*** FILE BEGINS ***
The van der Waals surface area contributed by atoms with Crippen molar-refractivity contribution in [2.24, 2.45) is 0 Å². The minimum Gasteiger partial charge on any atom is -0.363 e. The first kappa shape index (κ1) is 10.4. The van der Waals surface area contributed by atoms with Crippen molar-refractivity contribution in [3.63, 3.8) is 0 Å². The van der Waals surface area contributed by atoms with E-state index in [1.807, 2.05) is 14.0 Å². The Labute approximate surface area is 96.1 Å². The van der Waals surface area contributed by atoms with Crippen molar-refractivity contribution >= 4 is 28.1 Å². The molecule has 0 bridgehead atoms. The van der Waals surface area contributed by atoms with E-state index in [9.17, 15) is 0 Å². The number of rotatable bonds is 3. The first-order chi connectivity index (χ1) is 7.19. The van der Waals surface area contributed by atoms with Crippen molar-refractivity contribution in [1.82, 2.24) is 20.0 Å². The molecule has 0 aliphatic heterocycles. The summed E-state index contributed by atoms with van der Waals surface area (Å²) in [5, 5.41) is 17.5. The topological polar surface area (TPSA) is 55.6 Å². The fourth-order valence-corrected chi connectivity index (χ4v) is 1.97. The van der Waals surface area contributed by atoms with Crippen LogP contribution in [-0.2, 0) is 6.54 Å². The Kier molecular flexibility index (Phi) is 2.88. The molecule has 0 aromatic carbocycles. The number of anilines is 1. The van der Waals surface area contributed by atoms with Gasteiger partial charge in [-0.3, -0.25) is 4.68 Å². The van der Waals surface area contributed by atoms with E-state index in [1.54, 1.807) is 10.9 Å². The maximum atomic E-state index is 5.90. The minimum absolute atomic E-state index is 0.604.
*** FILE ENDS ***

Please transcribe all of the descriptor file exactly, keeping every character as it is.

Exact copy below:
The van der Waals surface area contributed by atoms with Crippen molar-refractivity contribution in [2.24, 2.45) is 0 Å². The minimum Gasteiger partial charge on any atom is -0.363 e. The first kappa shape index (κ1) is 10.4. The van der Waals surface area contributed by atoms with Crippen molar-refractivity contribution in [3.63, 3.8) is 0 Å². The van der Waals surface area contributed by atoms with E-state index in [1.807, 2.05) is 14.0 Å². The Labute approximate surface area is 96.1 Å². The van der Waals surface area contributed by atoms with Crippen molar-refractivity contribution >= 4 is 28.1 Å². The molecule has 0 bridgehead atoms. The van der Waals surface area contributed by atoms with E-state index in [9.17, 15) is 0 Å². The number of rotatable bonds is 3. The first-order chi connectivity index (χ1) is 7.19. The van der Waals surface area contributed by atoms with Crippen molar-refractivity contribution in [1.82, 2.24) is 20.0 Å². The molecule has 0 aliphatic heterocycles. The summed E-state index contributed by atoms with van der Waals surface area (Å²) in [5, 5.41) is 17.5. The topological polar surface area (TPSA) is 55.6 Å². The fourth-order valence-corrected chi connectivity index (χ4v) is 1.97. The van der Waals surface area contributed by atoms with Crippen LogP contribution in [-0.2, 0) is 6.54 Å². The Kier molecular flexibility index (Phi) is 2.88. The molecule has 0 aromatic carbocycles. The number of anilines is 1. The van der Waals surface area contributed by atoms with Gasteiger partial charge in [-0.3, -0.25) is 4.68 Å². The van der Waals surface area contributed by atoms with E-state index in [1.54, 1.807) is 10.9 Å². The maximum atomic E-state index is 5.90. The minimum absolute atomic E-state index is 0.604.